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‘That is not facilitating peaceful protest. That is dismantling the protest’: anti-fracking protesters’ experiences of dialogue policing and mass arrest

Gilmore, J and Jackson, WH and Monk, HL (2017) ‘That is not facilitating peaceful protest. That is dismantling the protest’: anti-fracking protesters’ experiences of dialogue policing and mass arrest. Policing and Society. ISSN 1043-9463

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Abstract

In the wake of the death of Ian Tomlinson at the London G20 protests in 2009, Her Majesty’s Inspectorate of the Constabulary proposed a number of reforms aimed at making public order policing strategies more ‘human-rights compliant’. One of the most significant developments has been the introduction of Protest Liaison Officers whose role is to build links between police and protesters through the establishment of dialogue and relationships based on trust. These developments have led to a burgeoning scholarship in public order policing in recent years. Whilst some studies have documented the development of ‘dialogue policing’ strategies, none have yet captured the complex interplay between these practices and the more overt forms of coercion and control experienced by protesters. In this paper, we begin to fill this lacuna. Drawing on unique data on the experiences of anti-fracking protesters – a hard to reach group whose narrative has not been presented in the academic literature to date – we contrast official accounts with the material conditions faced by protesters. Focusing on protesters’ experiences of both dialogue policing and mass arrest, we find little evidence of the progressive ‘shift’ reflected in official public order policing discourses. Rather, we argue that dialogue policing can have a legitimising function, enabling the police to define protest groups as irrational and ‘uncooperative’ and therefore ripe for violent policing.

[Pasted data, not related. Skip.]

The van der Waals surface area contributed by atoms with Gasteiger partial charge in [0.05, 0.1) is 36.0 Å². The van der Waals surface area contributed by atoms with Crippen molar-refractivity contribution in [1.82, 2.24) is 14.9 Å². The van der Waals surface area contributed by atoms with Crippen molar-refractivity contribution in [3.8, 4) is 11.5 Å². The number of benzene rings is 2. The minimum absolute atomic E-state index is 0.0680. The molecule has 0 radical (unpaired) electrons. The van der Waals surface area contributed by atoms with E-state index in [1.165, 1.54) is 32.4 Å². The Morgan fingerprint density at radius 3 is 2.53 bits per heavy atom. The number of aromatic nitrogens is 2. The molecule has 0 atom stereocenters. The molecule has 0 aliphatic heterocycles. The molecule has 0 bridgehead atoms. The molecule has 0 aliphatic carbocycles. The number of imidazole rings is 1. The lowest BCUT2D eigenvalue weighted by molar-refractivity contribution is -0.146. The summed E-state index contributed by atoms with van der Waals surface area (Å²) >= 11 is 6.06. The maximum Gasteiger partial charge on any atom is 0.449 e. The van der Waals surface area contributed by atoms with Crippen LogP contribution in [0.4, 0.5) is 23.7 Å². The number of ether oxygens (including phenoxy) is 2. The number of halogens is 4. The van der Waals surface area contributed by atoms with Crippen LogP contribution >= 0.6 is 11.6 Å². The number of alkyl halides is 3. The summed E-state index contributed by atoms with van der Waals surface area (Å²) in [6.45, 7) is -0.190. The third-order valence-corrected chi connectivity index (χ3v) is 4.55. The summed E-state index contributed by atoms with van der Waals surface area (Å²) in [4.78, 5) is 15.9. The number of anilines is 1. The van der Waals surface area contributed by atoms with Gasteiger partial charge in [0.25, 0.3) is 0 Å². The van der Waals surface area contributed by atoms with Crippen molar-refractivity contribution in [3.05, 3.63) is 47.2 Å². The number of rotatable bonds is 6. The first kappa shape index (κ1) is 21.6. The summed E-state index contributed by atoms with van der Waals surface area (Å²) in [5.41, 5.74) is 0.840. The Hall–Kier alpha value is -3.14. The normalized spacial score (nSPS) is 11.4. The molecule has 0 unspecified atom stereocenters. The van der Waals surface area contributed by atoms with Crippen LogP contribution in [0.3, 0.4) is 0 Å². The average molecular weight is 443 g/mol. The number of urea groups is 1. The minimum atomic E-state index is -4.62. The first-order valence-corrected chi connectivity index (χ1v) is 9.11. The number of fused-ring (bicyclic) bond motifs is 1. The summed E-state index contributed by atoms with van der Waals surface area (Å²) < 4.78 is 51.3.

Item Type: Article
Additional Information: This is an Accepted Manuscript of an article published by Taylor & Francis in Policing and Society on 26th April 2017, available online: http://www.tandfonline.com/10.1080/10439463.2017.1319365
Uncontrolled Keywords: 1602 Criminology, 1605 Policy And Administration, 1607 Social Work
Subjects: H Social Sciences > HN Social history and conditions. Social problems. Social reform
H Social Sciences > HV Social pathology. Social and public welfare. Criminology
Divisions: Humanities and Social Science
Publisher: Taylor & Francis
Related URLs:
Date Deposited: 27 Apr 2017 09:18
Last Modified: 10 Sep 2017 14:41
DOI or Identification number: 10.1080/10439463.2017.1319365
URI: http://researchonline.ljmu.ac.uk/id/eprint/6306

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